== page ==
Welcome to your early morning news briefing from The Telegraph – a round-up of the top stories we are covering on Thursday. To receive twice-daily briefings by email, sign up to our Front Page newsletter for free.
1. GPs ‘named and shamed’ if they fail to see patients face to face
GP surgeries will be "named and shamed" if they fail to offer sufficient face-to-face appointments as part of a major NHS drive to improve access for patients.
On Thursday, the Government will unveil a blueprint for doctors that includes an extra £250 million for general practices to increase capacity over the winter. Read the full story
2. Norway bow and arrow attack: At least five people killed in Kongsberg
At least five people were killed and others injured by a man using a bow and arrows to carry out attacks in the Norwegian town of Kongsberg on Wednesday, police said.
Local media reported that the attacker opened fire in a Coop Extra supermarket on the western side of the town, after which residents were ordered to stay indoors and large areas were cordoned off. Read the full story
3. Lorry driver crisis could worsen amid threat of new DVLA strike
The critical shortage of HGV drivers is set to get worse, with union members set to vote on further strike action at the Driving and Vehicle Licensing Agency (DVLA).
The Road Haulage Association (RHA) warned on Wednesday night that the possible industrial action "could not come at a worse time" and would aggravate the driver shortage that has led to empty supermarket shelves and a fuel crisis. Read the full story.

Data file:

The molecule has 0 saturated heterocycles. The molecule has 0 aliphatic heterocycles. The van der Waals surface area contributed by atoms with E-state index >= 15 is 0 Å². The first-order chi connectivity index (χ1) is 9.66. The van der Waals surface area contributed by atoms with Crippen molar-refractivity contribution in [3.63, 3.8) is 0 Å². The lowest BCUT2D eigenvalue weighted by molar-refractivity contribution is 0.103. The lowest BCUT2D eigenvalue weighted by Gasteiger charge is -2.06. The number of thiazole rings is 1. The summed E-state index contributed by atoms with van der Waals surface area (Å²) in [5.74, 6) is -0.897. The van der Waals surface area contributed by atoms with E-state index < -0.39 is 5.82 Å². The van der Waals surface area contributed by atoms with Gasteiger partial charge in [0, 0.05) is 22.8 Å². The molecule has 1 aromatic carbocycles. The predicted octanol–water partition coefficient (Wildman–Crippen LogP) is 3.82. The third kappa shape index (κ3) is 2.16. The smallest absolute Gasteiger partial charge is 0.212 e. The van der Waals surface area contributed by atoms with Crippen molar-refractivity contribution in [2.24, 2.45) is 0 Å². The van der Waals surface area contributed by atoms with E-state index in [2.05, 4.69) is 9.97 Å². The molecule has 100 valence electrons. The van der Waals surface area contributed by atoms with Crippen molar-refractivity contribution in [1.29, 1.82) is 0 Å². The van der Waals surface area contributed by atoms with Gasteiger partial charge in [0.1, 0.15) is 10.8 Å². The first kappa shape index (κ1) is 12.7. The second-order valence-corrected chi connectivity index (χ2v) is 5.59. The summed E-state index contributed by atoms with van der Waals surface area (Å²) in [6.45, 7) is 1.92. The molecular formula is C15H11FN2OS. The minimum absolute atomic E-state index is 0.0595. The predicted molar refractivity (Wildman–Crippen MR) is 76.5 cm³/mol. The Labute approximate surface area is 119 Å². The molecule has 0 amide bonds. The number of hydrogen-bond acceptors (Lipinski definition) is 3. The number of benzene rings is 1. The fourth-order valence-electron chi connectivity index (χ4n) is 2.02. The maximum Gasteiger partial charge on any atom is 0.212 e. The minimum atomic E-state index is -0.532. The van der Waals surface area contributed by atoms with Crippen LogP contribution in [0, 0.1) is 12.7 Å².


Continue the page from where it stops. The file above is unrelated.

4. Covid lab leak theories must be investigated, says WHO chief
All theories must be investigated in the hunt for the origins of Covid, the head of the World Health Organisation (WHO) has said in the first indication that engineered virus and lab leak theories will be officially scrutinised.
In a joint editorial in the journal Science, Dr Tedros Adhanom Ghebreyesus, the WHO director general, and two colleagues wrote that "lab hypotheses must be carefully examined" with a focus on institutions in Wuhan. Read the full story.
5. Duke of Cambridge brings William Shatner down to earth with pot-shot at space tourism
The Duke of Cambridge has offered a damning indictment of space tourism, warning that the “world’s greatest brains” should be focused on repairing the planet rather than “trying to find the next place to go and live”.
His comments came as a jubilant William Shatner, 90, stepped out of a rocket in a West Texas desert having become the oldest human to reach space, declaring the experience as “extraordinary” and “profound” while adding: “Everybody in the world needs to do this.” Read the full story.
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